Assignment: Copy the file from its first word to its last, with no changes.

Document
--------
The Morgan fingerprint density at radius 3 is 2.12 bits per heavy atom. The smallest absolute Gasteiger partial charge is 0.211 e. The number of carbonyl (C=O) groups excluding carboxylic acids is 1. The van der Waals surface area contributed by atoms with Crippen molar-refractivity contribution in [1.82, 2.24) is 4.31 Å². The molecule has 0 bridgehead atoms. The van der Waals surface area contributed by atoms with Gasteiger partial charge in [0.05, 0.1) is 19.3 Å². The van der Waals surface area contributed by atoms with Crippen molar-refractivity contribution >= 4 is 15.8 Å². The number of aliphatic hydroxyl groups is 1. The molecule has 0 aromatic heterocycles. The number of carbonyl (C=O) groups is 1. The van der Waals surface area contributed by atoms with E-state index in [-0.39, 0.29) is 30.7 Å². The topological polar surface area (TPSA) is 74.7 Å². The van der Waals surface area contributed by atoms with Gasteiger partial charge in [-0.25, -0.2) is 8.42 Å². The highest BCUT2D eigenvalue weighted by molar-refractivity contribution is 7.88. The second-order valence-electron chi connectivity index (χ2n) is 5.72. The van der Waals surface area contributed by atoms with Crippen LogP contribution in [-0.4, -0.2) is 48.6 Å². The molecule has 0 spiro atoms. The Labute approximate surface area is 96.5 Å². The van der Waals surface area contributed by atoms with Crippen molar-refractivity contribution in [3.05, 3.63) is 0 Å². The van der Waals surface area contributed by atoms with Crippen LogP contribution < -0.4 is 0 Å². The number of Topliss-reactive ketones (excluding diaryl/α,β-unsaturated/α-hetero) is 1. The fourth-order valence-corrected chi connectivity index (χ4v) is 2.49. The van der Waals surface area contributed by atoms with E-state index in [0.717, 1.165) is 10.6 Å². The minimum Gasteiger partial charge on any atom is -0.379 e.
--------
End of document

The Morgan fingerprint density at radius 3 is 2.12 bits per heavy atom. The smallest absolute Gasteiger partial charge is 0.211 e. The number of carbonyl (C=O) groups excluding carboxylic acids is 1. The van der Waals surface area contributed by atoms with Crippen molar-refractivity contribution in [1.82, 2.24) is 4.31 Å². The molecule has 0 bridgehead atoms. The van der Waals surface area contributed by atoms with Gasteiger partial charge in [0.05, 0.1) is 19.3 Å². The van der Waals surface area contributed by atoms with Crippen molar-refractivity contribution >= 4 is 15.8 Å². The number of aliphatic hydroxyl groups is 1. The molecule has 0 aromatic heterocycles. The number of carbonyl (C=O) groups is 1. The van der Waals surface area contributed by atoms with E-state index in [-0.39, 0.29) is 30.7 Å². The topological polar surface area (TPSA) is 74.7 Å². The van der Waals surface area contributed by atoms with Gasteiger partial charge in [-0.25, -0.2) is 8.42 Å². The highest BCUT2D eigenvalue weighted by molar-refractivity contribution is 7.88. The second-order valence-electron chi connectivity index (χ2n) is 5.72. The van der Waals surface area contributed by atoms with Crippen LogP contribution in [-0.4, -0.2) is 48.6 Å². The molecule has 0 spiro atoms. The Labute approximate surface area is 96.5 Å². The van der Waals surface area contributed by atoms with Crippen molar-refractivity contribution in [3.05, 3.63) is 0 Å². The van der Waals surface area contributed by atoms with Crippen LogP contribution < -0.4 is 0 Å². The number of Topliss-reactive ketones (excluding diaryl/α,β-unsaturated/α-hetero) is 1. The fourth-order valence-corrected chi connectivity index (χ4v) is 2.49. The van der Waals surface area contributed by atoms with E-state index in [0.717, 1.165) is 10.6 Å². The minimum Gasteiger partial charge on any atom is -0.379 e.